We next use the 2008–2017 American Community Survey (ACS) to test whether UILPs induce more unauthorized immigrants onto the road as opposed to enabling those who were already driving to obtain licenses (Ruggles et al. 2019). Because the ACS does not directly ask about authorization status, we use a residual imputation method proposed by Borjas and Cassidy (2019). Specifically, we use characteristics indicative of legal status to identify likely-authorized immigrants; all remaining foreign-born individuals are considered likely-unauthorized.5A foreign-born person is classified as likely-authorized if that person (a) arrived before 1980; (b) is a citizen; (c) receives Social Security benefits, SSI, Medicaid, Medicare, or Military Insurance; (d) is a veteran or is currently in the Armed Forces; (e) works in the government sector; (f ) resides in public housing, receives rental subsidies, or is the spouse of someone who resides in public housing or receives rental subsidies; (g) was born in Cuba; (h) has an occupation requiring some form of licensing; or (i) has a legal immigrant or citizen spouse. All remaining foreign-born persons are classified as likely-unauthorized. The code for this imputation, as well as the imputation for the ACS, is graciously provided by Borjas (2017) and Borjas and Cassidy (2019) on Borjas’s personal website (https://sites.hks.harvard.edu/fs/gborjas/#section3). We restrict attention to 18–54-year-old individuals in order to match the group examined by Cho (2019). Using this scheme, we examine (i) the share of likely-unauthorized immigrants who report taking a private vehicle to work, (ii) the share who report carpooling to work conditional on taking a private vehicle, (iii) the share who report taking a single occupied vehicle to work, and (iv) the average one-way commute time.6A private vehicle includes an automobile, truck, or van. Taxicabs are considered public transportation.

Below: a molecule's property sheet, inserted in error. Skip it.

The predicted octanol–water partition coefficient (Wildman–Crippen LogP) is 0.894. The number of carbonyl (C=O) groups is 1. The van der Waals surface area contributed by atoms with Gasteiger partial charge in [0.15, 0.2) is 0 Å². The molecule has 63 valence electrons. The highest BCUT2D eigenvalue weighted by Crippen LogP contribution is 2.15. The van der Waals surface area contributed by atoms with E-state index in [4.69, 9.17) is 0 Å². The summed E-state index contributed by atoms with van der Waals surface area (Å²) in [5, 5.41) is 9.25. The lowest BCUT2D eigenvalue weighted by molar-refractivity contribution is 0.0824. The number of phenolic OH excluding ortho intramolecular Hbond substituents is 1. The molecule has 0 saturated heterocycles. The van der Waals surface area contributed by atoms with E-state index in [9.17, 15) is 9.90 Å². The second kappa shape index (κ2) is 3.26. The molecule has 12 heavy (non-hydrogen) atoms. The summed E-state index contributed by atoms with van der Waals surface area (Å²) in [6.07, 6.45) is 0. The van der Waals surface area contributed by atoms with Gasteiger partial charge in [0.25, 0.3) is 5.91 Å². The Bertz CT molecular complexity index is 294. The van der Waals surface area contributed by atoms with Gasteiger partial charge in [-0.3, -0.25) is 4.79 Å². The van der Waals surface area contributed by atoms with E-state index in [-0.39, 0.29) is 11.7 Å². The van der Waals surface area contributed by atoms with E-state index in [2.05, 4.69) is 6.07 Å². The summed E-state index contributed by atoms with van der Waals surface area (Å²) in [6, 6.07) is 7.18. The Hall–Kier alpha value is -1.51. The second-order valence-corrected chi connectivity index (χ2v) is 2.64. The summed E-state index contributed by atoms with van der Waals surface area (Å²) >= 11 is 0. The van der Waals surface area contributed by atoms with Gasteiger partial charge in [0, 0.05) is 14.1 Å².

First, we employ a difference-in-differences specification which controls for state and year fixed effects, as well as business cycle characteristics, driving policies, and demographic composition which may be correlated with both the decision to implement a UILP and the travel behavior of likely-unauthorized immigrants. Following Amuedo-Dorantes, Arenas-Arroyo, and Sevilla (2018), we then augment our model with state-specific linear time trends, in order to account for potential time-varying heterogeneity which may be correlated with travel behaviors and the implementation of a UILP. We construct these linear time trends by interacting each state fixed effect with a variable TREND that takes on the value 1 in 2008, 2 in 2009, up through 10 in 2017. This specification is given by equation (2):

(2)   \begin{equation*} \math{TRAVEL}_{st}=\alpha + \beta UILP_{st} + \mathbf{B\prime}_{st} {\boldsymbol\pi} + \mathbf{X\prime}_{st} {\boldsymbol\gamma}+ \theta_{s} + \tau_{t} + \theta_{s} *TREND + \varepsilon_{st} \end{equation*}

Because only employed individuals are asked the transportation questions, we control for state-level business cycle characteristics. The vector \mathbf{B\prime}_{st}, includes the natural log of real state product per capita, the natural log of the real value of residential building permits, and the natural log of the number of initial unemployment claims. We also control for whether the state implemented a public or universal E-Verify mandate—policies shown to adversely affect the labor market prospects of likely-unauthorized immigrants (Amuedo-Dorantes and Bansak 2014; Orrenius and Zavodny 2015). Similarly, the vector \mathbf{X\prime}_{st} includes the fractions of the likely-unauthorized population which are male, Hispanic, white, black, and married. We also control for the shares which have less than a high school degree or a high school degree, the average number of children, and the average age.

The coefficient of interest, \beta, measures how residing in a state implementing a UILP is related to travel behavior for likely-unauthorized individuals. In the presence of the control variables, fixed effects, and trends, the identifying assumption is that the outcomes of interest for treated states would have evolved identically to those for the control states had the UILP not been implemented.